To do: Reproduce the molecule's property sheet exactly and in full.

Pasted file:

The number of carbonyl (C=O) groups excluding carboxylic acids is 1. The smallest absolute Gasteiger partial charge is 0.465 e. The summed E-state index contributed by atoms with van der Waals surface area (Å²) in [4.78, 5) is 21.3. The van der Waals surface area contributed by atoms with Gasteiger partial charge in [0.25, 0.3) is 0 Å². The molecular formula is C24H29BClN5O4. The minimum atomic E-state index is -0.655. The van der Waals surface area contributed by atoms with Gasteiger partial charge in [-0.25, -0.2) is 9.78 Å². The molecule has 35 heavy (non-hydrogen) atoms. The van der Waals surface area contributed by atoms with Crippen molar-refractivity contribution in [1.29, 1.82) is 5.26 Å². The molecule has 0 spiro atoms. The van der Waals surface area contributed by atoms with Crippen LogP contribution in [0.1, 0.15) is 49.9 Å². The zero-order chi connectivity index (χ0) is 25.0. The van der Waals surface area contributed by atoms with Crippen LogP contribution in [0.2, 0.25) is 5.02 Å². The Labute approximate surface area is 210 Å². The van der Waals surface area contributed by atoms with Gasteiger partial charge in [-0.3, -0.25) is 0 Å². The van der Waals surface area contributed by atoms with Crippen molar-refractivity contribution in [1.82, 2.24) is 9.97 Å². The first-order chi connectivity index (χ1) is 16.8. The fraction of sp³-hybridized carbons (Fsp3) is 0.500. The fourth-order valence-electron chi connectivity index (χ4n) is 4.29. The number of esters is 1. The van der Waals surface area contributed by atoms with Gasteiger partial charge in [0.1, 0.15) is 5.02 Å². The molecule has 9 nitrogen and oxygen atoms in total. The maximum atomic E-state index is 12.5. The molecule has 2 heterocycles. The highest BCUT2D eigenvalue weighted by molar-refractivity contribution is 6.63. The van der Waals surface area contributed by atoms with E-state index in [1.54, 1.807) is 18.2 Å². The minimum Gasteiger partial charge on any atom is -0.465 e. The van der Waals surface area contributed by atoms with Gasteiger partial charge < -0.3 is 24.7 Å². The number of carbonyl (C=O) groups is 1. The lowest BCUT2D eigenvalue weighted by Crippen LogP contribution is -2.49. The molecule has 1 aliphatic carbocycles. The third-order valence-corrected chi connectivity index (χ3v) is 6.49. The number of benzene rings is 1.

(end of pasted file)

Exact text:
The number of carbonyl (C=O) groups excluding carboxylic acids is 1. The smallest absolute Gasteiger partial charge is 0.465 e. The summed E-state index contributed by atoms with van der Waals surface area (Å²) in [4.78, 5) is 21.3. The van der Waals surface area contributed by atoms with Gasteiger partial charge in [0.25, 0.3) is 0 Å². The molecular formula is C24H29BClN5O4. The minimum atomic E-state index is -0.655. The van der Waals surface area contributed by atoms with Gasteiger partial charge in [-0.25, -0.2) is 9.78 Å². The molecule has 35 heavy (non-hydrogen) atoms. The van der Waals surface area contributed by atoms with Crippen molar-refractivity contribution in [1.29, 1.82) is 5.26 Å². The molecule has 0 spiro atoms. The van der Waals surface area contributed by atoms with Crippen LogP contribution in [0.1, 0.15) is 49.9 Å². The zero-order chi connectivity index (χ0) is 25.0. The van der Waals surface area contributed by atoms with Crippen LogP contribution in [0.2, 0.25) is 5.02 Å². The Labute approximate surface area is 210 Å². The van der Waals surface area contributed by atoms with Gasteiger partial charge in [-0.3, -0.25) is 0 Å². The van der Waals surface area contributed by atoms with Crippen molar-refractivity contribution in [1.82, 2.24) is 9.97 Å². The first-order chi connectivity index (χ1) is 16.8. The fraction of sp³-hybridized carbons (Fsp3) is 0.500. The fourth-order valence-electron chi connectivity index (χ4n) is 4.29. The number of esters is 1. The van der Waals surface area contributed by atoms with Gasteiger partial charge in [0.1, 0.15) is 5.02 Å². The molecule has 9 nitrogen and oxygen atoms in total. The maximum atomic E-state index is 12.5. The molecule has 2 heterocycles. The highest BCUT2D eigenvalue weighted by molar-refractivity contribution is 6.63. The van der Waals surface area contributed by atoms with E-state index in [1.54, 1.807) is 18.2 Å². The minimum Gasteiger partial charge on any atom is -0.465 e. The van der Waals surface area contributed by atoms with Gasteiger partial charge < -0.3 is 24.7 Å². The number of carbonyl (C=O) groups is 1. The lowest BCUT2D eigenvalue weighted by Crippen LogP contribution is -2.49. The molecule has 1 aliphatic carbocycles. The third-order valence-corrected chi connectivity index (χ3v) is 6.49. The number of benzene rings is 1.